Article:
A society that criminalizes unauthorized enjoyment has a really serious problem. "Did you pay for that smile, citizen?"

This is, perhaps, the ultimate example of a victimless crime; being deprived of a fantasy transaction ("she would have bought it!") does not constitute harm.

Note: this doesn't mean making copies commercially, for profit, which is quite different. That is criminal behavior, and actually does result in direct and measurable harm to copyright and trademark owners. Money is changing hands in exchange for a copy, which is absolutely the thing that copyrights and trademarks were created to stop. Not personal copying, but commercial infringement.
posted by Malor at 12:12 AM on February 25, 2013 [3 favorites]


I don't think there's any technical reason that IPREDator or any other VPN[*] provider couldn't comply with requests to disclose the originating IP of some bit of traffic.

Of course not. As I said at least once, and maybe twice, you have to trust that they actually aren't keeping logs, as they claim they aren't. Considering that they're the same people that made The Pirate Bay, I'm inclined to believe them. You may decide otherwise.

Giganews' VyprVPN service is an example of a worthless VPN, at least for this purpose, because they will happily rat you out if anyone asks.

Even if it were, for any low-latency VPN, if you can observe the (encrypted) traffic in and out, it's actually really easy to use traffic analysis to match up users on either side.

Which I also pointed out, that a government with taps in a VPN provider's network could possibly determine who you are. I said:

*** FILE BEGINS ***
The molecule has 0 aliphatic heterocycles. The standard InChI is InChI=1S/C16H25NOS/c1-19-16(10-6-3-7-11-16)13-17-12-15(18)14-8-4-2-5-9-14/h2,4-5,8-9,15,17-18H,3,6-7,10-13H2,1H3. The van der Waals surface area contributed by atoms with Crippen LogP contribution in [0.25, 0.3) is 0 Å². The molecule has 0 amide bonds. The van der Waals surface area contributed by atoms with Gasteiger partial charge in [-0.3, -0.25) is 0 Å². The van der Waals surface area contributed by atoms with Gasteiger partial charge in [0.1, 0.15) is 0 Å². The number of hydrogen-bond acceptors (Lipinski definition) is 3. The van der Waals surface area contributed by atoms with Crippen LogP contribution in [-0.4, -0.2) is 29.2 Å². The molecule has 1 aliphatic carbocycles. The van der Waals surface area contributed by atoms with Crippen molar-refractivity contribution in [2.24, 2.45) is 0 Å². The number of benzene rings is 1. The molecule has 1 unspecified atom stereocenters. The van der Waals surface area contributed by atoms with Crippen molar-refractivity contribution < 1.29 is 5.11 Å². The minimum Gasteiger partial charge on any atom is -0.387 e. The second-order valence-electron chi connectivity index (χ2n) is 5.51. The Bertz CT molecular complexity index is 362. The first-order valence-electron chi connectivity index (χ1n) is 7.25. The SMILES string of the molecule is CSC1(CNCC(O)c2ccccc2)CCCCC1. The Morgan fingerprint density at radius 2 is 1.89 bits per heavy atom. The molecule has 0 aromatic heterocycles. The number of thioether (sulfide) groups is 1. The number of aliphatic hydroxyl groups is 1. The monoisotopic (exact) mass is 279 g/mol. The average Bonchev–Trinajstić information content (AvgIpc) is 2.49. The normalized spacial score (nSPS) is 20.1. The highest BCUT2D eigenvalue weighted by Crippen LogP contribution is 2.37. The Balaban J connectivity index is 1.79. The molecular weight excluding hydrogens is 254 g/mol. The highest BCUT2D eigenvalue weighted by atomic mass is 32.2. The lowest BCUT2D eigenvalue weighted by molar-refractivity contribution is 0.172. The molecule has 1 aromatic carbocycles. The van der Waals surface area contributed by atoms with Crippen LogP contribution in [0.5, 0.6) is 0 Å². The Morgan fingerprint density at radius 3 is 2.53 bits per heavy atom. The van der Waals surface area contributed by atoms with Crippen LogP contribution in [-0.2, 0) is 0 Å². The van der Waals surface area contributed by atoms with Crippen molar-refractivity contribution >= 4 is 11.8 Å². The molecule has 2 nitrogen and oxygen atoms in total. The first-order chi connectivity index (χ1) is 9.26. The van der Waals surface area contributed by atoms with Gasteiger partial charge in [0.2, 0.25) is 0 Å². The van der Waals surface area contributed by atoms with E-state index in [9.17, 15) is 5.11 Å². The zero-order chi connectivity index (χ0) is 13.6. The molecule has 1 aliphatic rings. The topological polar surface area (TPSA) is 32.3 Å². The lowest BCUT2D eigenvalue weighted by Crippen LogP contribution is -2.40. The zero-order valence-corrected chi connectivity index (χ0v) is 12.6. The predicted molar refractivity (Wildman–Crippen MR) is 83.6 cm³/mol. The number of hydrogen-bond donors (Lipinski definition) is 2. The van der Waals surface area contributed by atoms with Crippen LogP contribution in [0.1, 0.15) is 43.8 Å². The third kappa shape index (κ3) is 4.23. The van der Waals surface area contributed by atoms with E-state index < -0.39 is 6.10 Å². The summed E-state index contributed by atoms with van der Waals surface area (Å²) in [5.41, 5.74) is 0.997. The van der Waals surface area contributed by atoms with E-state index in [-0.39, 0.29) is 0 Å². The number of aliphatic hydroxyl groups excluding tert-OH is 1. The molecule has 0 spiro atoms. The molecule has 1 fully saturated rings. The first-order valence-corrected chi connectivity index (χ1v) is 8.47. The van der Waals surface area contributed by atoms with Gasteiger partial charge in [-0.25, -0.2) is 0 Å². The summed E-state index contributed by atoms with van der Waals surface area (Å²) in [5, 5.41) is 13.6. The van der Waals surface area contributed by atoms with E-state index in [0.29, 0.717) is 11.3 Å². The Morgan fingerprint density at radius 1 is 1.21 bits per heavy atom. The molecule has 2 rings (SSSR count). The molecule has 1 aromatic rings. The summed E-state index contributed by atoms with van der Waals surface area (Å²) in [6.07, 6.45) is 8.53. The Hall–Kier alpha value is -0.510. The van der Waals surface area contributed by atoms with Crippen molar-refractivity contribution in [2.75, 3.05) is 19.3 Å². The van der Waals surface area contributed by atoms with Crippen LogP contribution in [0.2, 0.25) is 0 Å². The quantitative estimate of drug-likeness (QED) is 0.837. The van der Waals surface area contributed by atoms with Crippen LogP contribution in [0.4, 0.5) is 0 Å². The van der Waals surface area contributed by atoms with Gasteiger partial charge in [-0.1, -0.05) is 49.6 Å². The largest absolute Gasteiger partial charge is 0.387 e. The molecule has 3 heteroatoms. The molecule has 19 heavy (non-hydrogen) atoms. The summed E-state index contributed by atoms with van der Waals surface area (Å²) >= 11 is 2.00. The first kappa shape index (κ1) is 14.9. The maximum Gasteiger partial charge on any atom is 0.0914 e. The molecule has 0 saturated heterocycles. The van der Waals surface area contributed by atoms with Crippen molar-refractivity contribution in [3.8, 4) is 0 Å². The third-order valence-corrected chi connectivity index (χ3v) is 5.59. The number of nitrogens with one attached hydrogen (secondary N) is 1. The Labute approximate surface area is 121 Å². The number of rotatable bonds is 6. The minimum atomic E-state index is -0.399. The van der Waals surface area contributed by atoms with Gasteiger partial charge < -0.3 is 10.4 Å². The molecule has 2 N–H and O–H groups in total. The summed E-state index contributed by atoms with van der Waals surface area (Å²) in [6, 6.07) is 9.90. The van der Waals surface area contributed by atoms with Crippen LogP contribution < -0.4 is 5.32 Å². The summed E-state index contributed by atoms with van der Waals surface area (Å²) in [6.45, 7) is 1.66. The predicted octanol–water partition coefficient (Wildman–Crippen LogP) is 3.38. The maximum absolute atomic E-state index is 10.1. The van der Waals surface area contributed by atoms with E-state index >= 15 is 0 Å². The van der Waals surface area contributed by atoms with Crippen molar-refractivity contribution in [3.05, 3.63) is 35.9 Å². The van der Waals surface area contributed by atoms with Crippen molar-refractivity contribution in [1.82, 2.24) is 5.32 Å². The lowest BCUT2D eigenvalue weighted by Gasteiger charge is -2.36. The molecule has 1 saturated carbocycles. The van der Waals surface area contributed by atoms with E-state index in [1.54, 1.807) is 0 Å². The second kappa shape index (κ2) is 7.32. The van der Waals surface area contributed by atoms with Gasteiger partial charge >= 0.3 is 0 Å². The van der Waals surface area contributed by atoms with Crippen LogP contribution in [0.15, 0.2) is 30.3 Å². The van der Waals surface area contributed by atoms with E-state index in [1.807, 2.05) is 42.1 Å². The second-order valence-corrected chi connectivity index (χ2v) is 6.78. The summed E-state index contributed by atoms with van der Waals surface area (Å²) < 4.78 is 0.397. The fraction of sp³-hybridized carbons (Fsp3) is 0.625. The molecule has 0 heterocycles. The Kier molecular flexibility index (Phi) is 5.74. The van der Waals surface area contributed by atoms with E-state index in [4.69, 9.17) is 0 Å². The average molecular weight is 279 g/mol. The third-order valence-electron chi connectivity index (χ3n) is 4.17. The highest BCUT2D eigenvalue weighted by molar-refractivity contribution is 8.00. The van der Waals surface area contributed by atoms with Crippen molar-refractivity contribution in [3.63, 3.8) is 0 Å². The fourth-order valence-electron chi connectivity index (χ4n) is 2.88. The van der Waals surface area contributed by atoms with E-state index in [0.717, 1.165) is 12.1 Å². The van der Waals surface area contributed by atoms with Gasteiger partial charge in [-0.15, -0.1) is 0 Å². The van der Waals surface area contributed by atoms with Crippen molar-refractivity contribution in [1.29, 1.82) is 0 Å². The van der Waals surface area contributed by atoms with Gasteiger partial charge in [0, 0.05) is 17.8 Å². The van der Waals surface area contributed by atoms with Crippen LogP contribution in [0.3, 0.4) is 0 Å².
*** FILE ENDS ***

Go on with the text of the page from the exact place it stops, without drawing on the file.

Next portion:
but unless they can sit there and monitor all outbound traffic from their VPN endpoint, they'll have no way to provably match you up with any particular IP address in the VPN range
("their endpoint", in this instance, meaning that of the VPN provider)

Unless they've got taps into that network, though, that ain't happening. And even then, they're just nailing down an IP address, and an IP address is not a person.
posted by Malor at 12:20 AM on February 25, 2013 [1 favorite]


and an IP address is not a person.

I'd be wary of that claim. If I remember correctly, at least in Dutch case law, an IP address can be linked to a person under the right circumstances.
posted by MartinWisse at 12:26 AM on February 25, 2013 [1 favorite]


If you aren't already using a VPN to dl torrents, I think you might be slightly crazy.
posted by phaedon at 1:04 AM on February 25, 2013


This is, perhaps, the ultimate example of a victimless crime; being deprived of a fantasy transaction ("she would have bought it!") does not constitute harm.

Maybe I'm picking this out of context, but.. you don't seriously believe this, do you? Are you saying that file sharing is by definition a victimless crime?